Results

Skin swabs from a total of 52 consecutively recruited patients attending skin OPD with acne vulgaris were collected for C. acnes culture. Growth of C. acnes was observed in 42 samples (80.76%). These 42 patients were included for further analysis and follow-up.

The mean (± standard deviation [SD]) age of the patients was 21 (± 4) years and the mean (± SD) duration of disease was 3 (± 2) years. Thirty-one patients presented with acne only on their face, two presented with acne only on their trunk, and nine patients had lesions both on face and trunk. Acne was mild in intensity in 8 patients, moderate in 25 patients, and severe in 9 patients. The lesions were inflammatory in 9 patients, noninflammatory in 7 patients, and of mixed type in 26 patients. Seven patients reported the use of oil-based cosmetics on their face and three patients gave a history of having facial massages. The patients received treatment according to their clinical presentation from a single qualified dermatologist and were followed-up after 1 month of treatment. They were categorized into nonresponder (n = 16) and responder (n = 26) groups, depending on improvement or deterioration with the prescribed treatment. The two subgroups of patients were found to be comparable with respect to their age and gender distribution, clinical characteristics, and nature of treatment administered (Table 1).

Table 1 Comparison of age and gender distribution, clinical characteristics, and nature of treatment administered among nonresponders and responders
Parameters Nonresponders (n = 16) Responders (n = 26) p-Value
Age (years) (mean ± SD) 22.12 ± 5.95 21 ± 2.92 0.00169
Gender (M/F) 13/03 20/06 0.7400
Duration of illness (months) (mean ± SD) 42 ± (31.58) 28.58 ± (22.68) 0.1386
Facial involvement (%) 16 (100) 24 (92.31) 0.3883
Extrafacial involvement (%) 06 (37.50) 05 (19.23) 0.3883
Grade of illness (mild:moderate:severe) 04:08:04 04:17:05 0.598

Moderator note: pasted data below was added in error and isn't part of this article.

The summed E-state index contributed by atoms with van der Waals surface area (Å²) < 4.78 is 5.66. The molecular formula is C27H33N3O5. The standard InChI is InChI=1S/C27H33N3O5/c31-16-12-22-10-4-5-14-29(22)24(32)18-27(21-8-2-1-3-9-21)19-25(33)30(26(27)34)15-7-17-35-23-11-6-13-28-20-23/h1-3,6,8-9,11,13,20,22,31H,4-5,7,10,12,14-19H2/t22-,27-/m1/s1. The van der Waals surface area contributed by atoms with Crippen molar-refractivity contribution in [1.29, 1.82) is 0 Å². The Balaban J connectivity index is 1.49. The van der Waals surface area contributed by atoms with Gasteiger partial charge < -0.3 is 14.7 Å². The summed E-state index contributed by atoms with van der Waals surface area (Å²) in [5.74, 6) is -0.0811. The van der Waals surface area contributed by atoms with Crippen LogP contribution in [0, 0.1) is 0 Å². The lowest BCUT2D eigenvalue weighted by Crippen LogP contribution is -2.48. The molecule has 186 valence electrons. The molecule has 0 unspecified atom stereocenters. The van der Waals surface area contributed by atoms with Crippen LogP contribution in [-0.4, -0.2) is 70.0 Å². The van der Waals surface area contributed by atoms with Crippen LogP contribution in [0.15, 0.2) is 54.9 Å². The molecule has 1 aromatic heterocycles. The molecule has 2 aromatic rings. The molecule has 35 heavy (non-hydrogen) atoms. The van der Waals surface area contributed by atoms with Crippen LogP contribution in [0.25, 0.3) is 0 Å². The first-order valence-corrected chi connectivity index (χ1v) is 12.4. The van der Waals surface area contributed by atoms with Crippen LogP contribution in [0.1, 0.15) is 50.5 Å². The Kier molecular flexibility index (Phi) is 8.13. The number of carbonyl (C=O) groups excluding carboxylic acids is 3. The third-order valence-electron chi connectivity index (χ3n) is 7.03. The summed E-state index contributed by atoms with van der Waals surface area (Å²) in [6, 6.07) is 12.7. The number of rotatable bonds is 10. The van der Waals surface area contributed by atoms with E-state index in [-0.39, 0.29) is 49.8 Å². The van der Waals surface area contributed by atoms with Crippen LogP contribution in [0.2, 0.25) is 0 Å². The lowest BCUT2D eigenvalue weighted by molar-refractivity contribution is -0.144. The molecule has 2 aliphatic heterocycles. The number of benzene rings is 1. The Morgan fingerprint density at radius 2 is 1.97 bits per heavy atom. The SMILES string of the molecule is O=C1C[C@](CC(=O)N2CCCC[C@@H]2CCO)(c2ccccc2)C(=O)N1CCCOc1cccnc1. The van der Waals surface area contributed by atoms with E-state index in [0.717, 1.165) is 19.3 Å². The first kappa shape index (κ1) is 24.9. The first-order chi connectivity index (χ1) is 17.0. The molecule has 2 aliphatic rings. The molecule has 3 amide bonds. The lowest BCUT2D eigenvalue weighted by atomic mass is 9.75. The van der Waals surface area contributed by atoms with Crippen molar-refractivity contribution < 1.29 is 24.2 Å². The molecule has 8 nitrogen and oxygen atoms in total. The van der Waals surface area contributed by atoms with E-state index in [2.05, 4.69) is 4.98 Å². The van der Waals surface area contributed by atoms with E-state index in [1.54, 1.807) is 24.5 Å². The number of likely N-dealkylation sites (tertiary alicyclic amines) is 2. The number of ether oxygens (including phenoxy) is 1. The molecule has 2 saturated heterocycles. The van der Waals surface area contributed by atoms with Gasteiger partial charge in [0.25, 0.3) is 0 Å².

Inflammation present (%) 15 (93.75) 20 (76.92) 0.1554
Only topical antibiotic administered (%) 03 (18.75) 10 (38.46) 0.2701
Systemic antibiotic administered (%) 13 (81.25) 16 (61.54) 0.3393
History of previous treatment (%) 08 (50) 10 (38.46) 0.4631

Colonies of C. acnes were small (less than 0.5 mm in size), grey, and weakly β hemolytic (Fig. 1a). On microscopy after Gram staining, nonsporing Gram-positive bacilli were seen (inset image of Fig. 1a). These colonies were confirmed to be C. acnes by performing standard biochemical tests.11 Antibiotic susceptibility testing with clinically relevant antibiotics was performed; minocycline (100% susceptible), doxycycline (97.6% susceptible), ceftriaxone (95.2% susceptibility), and tetracycline (92.9% susceptibility) were found to be the most effective antibiotics. Nonsusceptibility to clindamycin and erythromycin was observed in 11.9% (n = 5) and 31% (n = 13) isolates, respectively, with 9.5% (n = 4) isolates being nonsusceptible to both. For all the antibiotics tested, a significantly higher proportion of isolates was susceptible; Ertapenem was found to be the least effective antibiotic (52.4% susceptibility) (Table 2).

Table 2 Antibiotic susceptibility pattern of C. acnes isolates (n = 42)
Name of Antibiotics Susceptible Nonsusceptible p-Value
Clindamycin 37 (88.10%) 5 (11.90%) < 0.001
Tetracycline 39 (92.86%) 3 (7.14%) < 0.001
Ceftriaxone 40 (95.24%) 2 (4.76%) < 0.001
Ertapenem 22 (52.38%) 20 (47.62%) < 0.001
Meropenem 25 (59.52%) 17 (40.48%) < 0.001
Erythromycin 29 (69.05%) 13 (30.95%) < 0.001
Doxycycline 41 (97.62%) 1 (2.38%) < 0.001
Minocycline 42 (100%) 0 < 0.001
Fig. 1
(a) C. acnes colonies on blood agar plate, inset image showing gram staining. (b) Clinical representation of acne on cheek and forehead area.

On examining the antibiotics prescribed for these patients, we found a total of five regimens being administered in 35 patients. Antibiotics were not administered in 7 patients, while 19 patients received only topical antibiotics. Sixteen patients were given erythromycin (n = 14) and doxycycline (n = 2) in addition to topical clindamycin. For none of the five regimens, significant difference was observed between the proportion of nonresponders and responders (Table 3), implying that none of the regimens could claim superiority over others.

Table 3 Antibiotics regimens prescribed to patients (n = 35)
Antibiotics regimens Total Nonresponders Responders p-Value